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Inside the Red Castle......

Written on: Monday August 6th, 2007

A historic land, India has a 5,000 years old history and it had been ruled by so many rulers over the centuries. Amongst the rulers, the Mighty Mughals holds a special place in Indian history and they ruled over India for more than 200 years. Now the Mughals are no more, but you can have the look of that bygone era by paying a visit to the forts and monuments built by them. Due to their unparalleled beauty, unique architectural style and distinct characteristics, these Mughal monuments magnetise visitors from worldwide. It?s really interesting and amazing as well that most of the Mughal monuments have been declared World Heritage Site by UNESCO.

Just one and half month back, Red Fort, Delhi?s principle landmark was declared a World Heritage Site. After getting this big news my curiosity aroused several times to pay a visit to the fort. When I reached outside the fort, it spellbound me with its domineering outlook. I entered through the Lahore gate, the main entrance to fort and passed few hours inside the fort. During my stay I explored all parts of the fort. For those who haven?t visited the fort, here I am providing a brief description about the fort.

Situated in Old Delhi, the Red fort was named such because of its massive red sandstone walls. Built in the year 1648 A.D, this great ancient castle offers a spectacular outside view to its visitors. Red Fort has two major gates, the Delhi Gate and the Lahore Gate. Enter the fort through the main entrance Lahore Gate and first visit the Naqqar Khana (Drum house), situated in the axis with the gate and the Chatta Chowk. Beyond this gate, you?ll find a larger open space, ?Diwan-i-Aam?, which served as the courtyard for public imperial audiences. An ornate throne-balcony for the emperor stands at the center of the eastern wall of the Diwan-i-Aam.

Just ahead of the royal throne, the imperial private apartments are located. The apartments comprise of a row of pavilions lie on a raised platform. The pavilions are connected with each other by a continuous water channel, known as the ?Nahr-i-Behisht?, (Stream of Paradise), that runs through the center of each pavilion. Designed as an imitation of paradise a couplet is inscribed on the palace wall which says, "If there be a paradise on earth, it is here, it is here".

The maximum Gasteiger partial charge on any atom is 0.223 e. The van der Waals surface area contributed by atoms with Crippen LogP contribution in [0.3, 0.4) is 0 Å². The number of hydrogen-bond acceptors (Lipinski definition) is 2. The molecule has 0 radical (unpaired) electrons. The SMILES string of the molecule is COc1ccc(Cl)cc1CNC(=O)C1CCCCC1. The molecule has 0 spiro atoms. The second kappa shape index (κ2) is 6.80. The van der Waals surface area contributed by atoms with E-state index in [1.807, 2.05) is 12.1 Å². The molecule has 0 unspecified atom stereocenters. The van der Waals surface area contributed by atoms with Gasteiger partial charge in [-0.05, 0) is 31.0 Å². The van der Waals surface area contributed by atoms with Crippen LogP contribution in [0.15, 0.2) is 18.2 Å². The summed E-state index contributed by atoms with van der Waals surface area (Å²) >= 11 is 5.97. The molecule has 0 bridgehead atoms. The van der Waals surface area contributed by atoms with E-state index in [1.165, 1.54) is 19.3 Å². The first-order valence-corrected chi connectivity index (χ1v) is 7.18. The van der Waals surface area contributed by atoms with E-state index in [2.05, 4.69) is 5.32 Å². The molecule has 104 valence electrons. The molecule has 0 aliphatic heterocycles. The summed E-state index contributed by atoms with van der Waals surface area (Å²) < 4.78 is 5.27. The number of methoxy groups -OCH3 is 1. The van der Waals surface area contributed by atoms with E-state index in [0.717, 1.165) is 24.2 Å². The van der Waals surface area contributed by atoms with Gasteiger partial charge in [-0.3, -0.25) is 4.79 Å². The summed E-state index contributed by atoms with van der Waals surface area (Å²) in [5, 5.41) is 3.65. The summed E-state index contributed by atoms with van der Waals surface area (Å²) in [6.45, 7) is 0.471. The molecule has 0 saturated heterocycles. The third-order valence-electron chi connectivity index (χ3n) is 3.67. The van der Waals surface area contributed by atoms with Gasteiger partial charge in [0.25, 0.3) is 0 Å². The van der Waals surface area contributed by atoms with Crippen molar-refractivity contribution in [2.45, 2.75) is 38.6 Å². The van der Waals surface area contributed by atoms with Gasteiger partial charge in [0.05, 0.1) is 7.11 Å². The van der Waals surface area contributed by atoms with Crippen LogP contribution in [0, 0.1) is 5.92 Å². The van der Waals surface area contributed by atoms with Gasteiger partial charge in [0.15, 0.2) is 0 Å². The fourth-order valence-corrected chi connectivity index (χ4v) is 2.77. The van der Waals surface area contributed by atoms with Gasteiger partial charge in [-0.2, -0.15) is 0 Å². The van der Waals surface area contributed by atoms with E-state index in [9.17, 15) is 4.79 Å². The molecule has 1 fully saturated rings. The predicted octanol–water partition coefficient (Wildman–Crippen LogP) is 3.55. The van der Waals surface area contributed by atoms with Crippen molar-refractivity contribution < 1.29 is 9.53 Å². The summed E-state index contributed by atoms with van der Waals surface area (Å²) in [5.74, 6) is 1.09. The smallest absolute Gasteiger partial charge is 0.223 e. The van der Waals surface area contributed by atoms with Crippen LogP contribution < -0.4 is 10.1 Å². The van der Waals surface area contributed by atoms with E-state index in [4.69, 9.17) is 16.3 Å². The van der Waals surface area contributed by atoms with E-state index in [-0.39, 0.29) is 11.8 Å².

At the extreme south, visit the zenanas? (women's) palace, Mumtaz Mahal (now a museum), and Rang Mahal. Both of them are noteworthy for bedecked ceiling and marble pool, fed by the ?Nahr-i-Behisht?. Here is not an all ending. A third pavilion from the south leads you to the Khas Mahal, that contains the imperial chambers. You?ll certainly realise a royal outlook as well as an empirical essence here. In these chambers, you?ll find a suite of bedrooms, prayer rooms etc.

Next visit the ?Mussaman Burj?, it?s a tower constructed against the fortress walls, from where the emperor would show himself to the people in a daily ceremony. Another attraction is the ?Diwan-i-Khas?, a gorgeously adorned hall of private audience. In those days, it was used for ministerial and court gatherings. Here, the pavilions are embellished with floral pietra dura patterns along with precious stones and gilding. The last attraction is the ?hammam? or the royal bathroom. An excellent blend of Turkish style and Mughal essence, these hammams are garnished with marble and sundry coloured stones.

To the west of the hammam, the Moti Masjid (Pearl Mosque) deserves a visit. It was built in 1659 AD by Aurangzeb, successor of Shahjahan. This was his private mosque. A small, three-domed mosque, carved with milk-white marble, represents the smack of delicacy. In the north, a large formal garden, the ?Hayat Bakhsh Bagh?(Life-Bestowing Garden) is located. The picturesque view of the garden will enthrall you a lot.

Moreover, this ancient grandeur bears a lot of significance in modern days too. Besides attracting millions of tourists every year, the fort is the only site from where the Prime Minister of India addresses the nation on 15th August. Lastly, those who haven't visited the fort, plan a trip to this Mughal monument and find yourself why the UNESCO has designated the fort as a World Heritage Site.

 

 

From vyom on Aug 6th, 2007

It's really great that Red Fort has been designated as a World Heritage Site. India is indeed rocking in d tourism industry.

From Nicholas on Aug 9th, 2007

It's good to know that India now has 27 World Heritage Sites, the same number as that of UK.

From Harshita Sahay on Aug 10th, 2007

Red Fort really deserved to be on the list of World Heritage Sites. I hope in future, a whole lot of other Indian monuments and sites find their way into the list.